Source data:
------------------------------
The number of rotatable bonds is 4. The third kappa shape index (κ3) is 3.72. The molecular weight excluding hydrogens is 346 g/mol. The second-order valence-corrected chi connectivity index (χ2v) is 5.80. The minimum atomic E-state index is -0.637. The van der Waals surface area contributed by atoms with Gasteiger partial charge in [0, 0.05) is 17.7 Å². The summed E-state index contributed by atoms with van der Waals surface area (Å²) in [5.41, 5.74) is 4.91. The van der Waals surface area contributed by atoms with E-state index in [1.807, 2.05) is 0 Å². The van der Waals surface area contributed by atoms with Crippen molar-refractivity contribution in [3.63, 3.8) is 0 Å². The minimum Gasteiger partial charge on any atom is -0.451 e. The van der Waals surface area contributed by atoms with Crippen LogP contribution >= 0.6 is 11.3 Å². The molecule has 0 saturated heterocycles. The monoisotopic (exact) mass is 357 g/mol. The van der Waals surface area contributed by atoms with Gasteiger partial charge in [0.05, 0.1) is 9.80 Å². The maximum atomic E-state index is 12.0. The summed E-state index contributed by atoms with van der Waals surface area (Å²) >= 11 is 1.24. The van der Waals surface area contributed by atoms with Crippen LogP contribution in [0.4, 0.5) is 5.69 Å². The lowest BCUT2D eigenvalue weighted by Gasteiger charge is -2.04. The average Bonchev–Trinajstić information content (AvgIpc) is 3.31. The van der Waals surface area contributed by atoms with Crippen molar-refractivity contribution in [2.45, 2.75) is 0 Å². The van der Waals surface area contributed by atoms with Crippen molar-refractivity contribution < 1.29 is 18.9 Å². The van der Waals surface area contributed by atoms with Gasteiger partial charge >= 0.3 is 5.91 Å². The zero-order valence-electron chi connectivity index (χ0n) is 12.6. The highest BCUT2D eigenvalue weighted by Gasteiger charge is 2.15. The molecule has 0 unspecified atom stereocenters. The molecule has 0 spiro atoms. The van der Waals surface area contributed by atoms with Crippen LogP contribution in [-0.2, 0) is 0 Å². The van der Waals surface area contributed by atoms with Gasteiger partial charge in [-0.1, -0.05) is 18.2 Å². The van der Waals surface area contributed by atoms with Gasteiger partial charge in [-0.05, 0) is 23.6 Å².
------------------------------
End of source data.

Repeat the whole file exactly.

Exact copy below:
The number of rotatable bonds is 4. The third kappa shape index (κ3) is 3.72. The molecular weight excluding hydrogens is 346 g/mol. The second-order valence-corrected chi connectivity index (χ2v) is 5.80. The minimum atomic E-state index is -0.637. The van der Waals surface area contributed by atoms with Gasteiger partial charge in [0, 0.05) is 17.7 Å². The summed E-state index contributed by atoms with van der Waals surface area (Å²) in [5.41, 5.74) is 4.91. The van der Waals surface area contributed by atoms with E-state index in [1.807, 2.05) is 0 Å². The van der Waals surface area contributed by atoms with Crippen molar-refractivity contribution in [3.63, 3.8) is 0 Å². The minimum Gasteiger partial charge on any atom is -0.451 e. The van der Waals surface area contributed by atoms with Crippen LogP contribution >= 0.6 is 11.3 Å². The molecule has 0 saturated heterocycles. The monoisotopic (exact) mass is 357 g/mol. The van der Waals surface area contributed by atoms with Gasteiger partial charge in [0.05, 0.1) is 9.80 Å². The maximum atomic E-state index is 12.0. The summed E-state index contributed by atoms with van der Waals surface area (Å²) >= 11 is 1.24. The van der Waals surface area contributed by atoms with Crippen LogP contribution in [0.4, 0.5) is 5.69 Å². The lowest BCUT2D eigenvalue weighted by Gasteiger charge is -2.04. The average Bonchev–Trinajstić information content (AvgIpc) is 3.31. The van der Waals surface area contributed by atoms with Crippen molar-refractivity contribution in [2.45, 2.75) is 0 Å². The van der Waals surface area contributed by atoms with Crippen molar-refractivity contribution < 1.29 is 18.9 Å². The van der Waals surface area contributed by atoms with Gasteiger partial charge >= 0.3 is 5.91 Å². The zero-order valence-electron chi connectivity index (χ0n) is 12.6. The highest BCUT2D eigenvalue weighted by Gasteiger charge is 2.15. The molecule has 0 unspecified atom stereocenters. The molecule has 0 spiro atoms. The van der Waals surface area contributed by atoms with Crippen LogP contribution in [-0.2, 0) is 0 Å². The van der Waals surface area contributed by atoms with Gasteiger partial charge in [-0.1, -0.05) is 18.2 Å². The van der Waals surface area contributed by atoms with Gasteiger partial charge in [-0.05, 0) is 23.6 Å².